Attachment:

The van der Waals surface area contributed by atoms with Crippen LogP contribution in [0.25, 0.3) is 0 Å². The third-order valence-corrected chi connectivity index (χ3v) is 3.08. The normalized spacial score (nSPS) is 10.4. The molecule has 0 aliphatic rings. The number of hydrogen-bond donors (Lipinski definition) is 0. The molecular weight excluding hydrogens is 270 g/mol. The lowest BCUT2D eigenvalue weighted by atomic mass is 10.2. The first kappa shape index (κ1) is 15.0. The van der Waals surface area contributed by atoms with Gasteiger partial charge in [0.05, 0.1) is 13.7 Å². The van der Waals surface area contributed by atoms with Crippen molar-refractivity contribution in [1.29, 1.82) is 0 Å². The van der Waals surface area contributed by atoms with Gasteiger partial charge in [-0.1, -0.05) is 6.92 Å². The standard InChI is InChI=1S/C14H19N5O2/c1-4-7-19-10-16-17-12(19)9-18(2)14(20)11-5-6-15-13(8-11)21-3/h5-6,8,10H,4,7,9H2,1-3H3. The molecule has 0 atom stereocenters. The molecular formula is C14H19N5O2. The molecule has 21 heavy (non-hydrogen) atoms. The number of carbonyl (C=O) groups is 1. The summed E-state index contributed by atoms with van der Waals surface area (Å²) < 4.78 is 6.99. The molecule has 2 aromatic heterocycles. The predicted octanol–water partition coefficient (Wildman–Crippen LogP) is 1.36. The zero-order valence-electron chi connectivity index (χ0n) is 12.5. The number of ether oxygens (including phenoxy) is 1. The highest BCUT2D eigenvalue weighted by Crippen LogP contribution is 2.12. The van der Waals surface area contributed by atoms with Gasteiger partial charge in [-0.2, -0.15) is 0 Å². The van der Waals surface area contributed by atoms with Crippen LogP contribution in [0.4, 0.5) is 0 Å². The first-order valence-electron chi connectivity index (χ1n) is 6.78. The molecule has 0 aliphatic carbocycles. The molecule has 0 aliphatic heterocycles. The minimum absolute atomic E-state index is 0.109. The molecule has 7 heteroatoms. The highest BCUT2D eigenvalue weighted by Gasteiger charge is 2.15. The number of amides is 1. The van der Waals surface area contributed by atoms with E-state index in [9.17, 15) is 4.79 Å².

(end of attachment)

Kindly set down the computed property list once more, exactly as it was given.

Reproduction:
The van der Waals surface area contributed by atoms with Crippen LogP contribution in [0.25, 0.3) is 0 Å². The third-order valence-corrected chi connectivity index (χ3v) is 3.08. The normalized spacial score (nSPS) is 10.4. The molecule has 0 aliphatic rings. The number of hydrogen-bond donors (Lipinski definition) is 0. The molecular weight excluding hydrogens is 270 g/mol. The lowest BCUT2D eigenvalue weighted by atomic mass is 10.2. The first kappa shape index (κ1) is 15.0. The van der Waals surface area contributed by atoms with Gasteiger partial charge in [0.05, 0.1) is 13.7 Å². The van der Waals surface area contributed by atoms with Crippen molar-refractivity contribution in [1.29, 1.82) is 0 Å². The van der Waals surface area contributed by atoms with Gasteiger partial charge in [-0.1, -0.05) is 6.92 Å². The standard InChI is InChI=1S/C14H19N5O2/c1-4-7-19-10-16-17-12(19)9-18(2)14(20)11-5-6-15-13(8-11)21-3/h5-6,8,10H,4,7,9H2,1-3H3. The molecule has 0 atom stereocenters. The molecular formula is C14H19N5O2. The molecule has 21 heavy (non-hydrogen) atoms. The number of carbonyl (C=O) groups is 1. The summed E-state index contributed by atoms with van der Waals surface area (Å²) < 4.78 is 6.99. The molecule has 2 aromatic heterocycles. The predicted octanol–water partition coefficient (Wildman–Crippen LogP) is 1.36. The zero-order valence-electron chi connectivity index (χ0n) is 12.5. The number of ether oxygens (including phenoxy) is 1. The highest BCUT2D eigenvalue weighted by Crippen LogP contribution is 2.12. The van der Waals surface area contributed by atoms with Gasteiger partial charge in [-0.2, -0.15) is 0 Å². The van der Waals surface area contributed by atoms with Crippen LogP contribution in [0.4, 0.5) is 0 Å². The first-order valence-electron chi connectivity index (χ1n) is 6.78. The molecule has 0 aliphatic carbocycles. The molecule has 0 aliphatic heterocycles. The minimum absolute atomic E-state index is 0.109. The molecule has 7 heteroatoms. The highest BCUT2D eigenvalue weighted by Gasteiger charge is 2.15. The number of amides is 1. The van der Waals surface area contributed by atoms with E-state index in [9.17, 15) is 4.79 Å².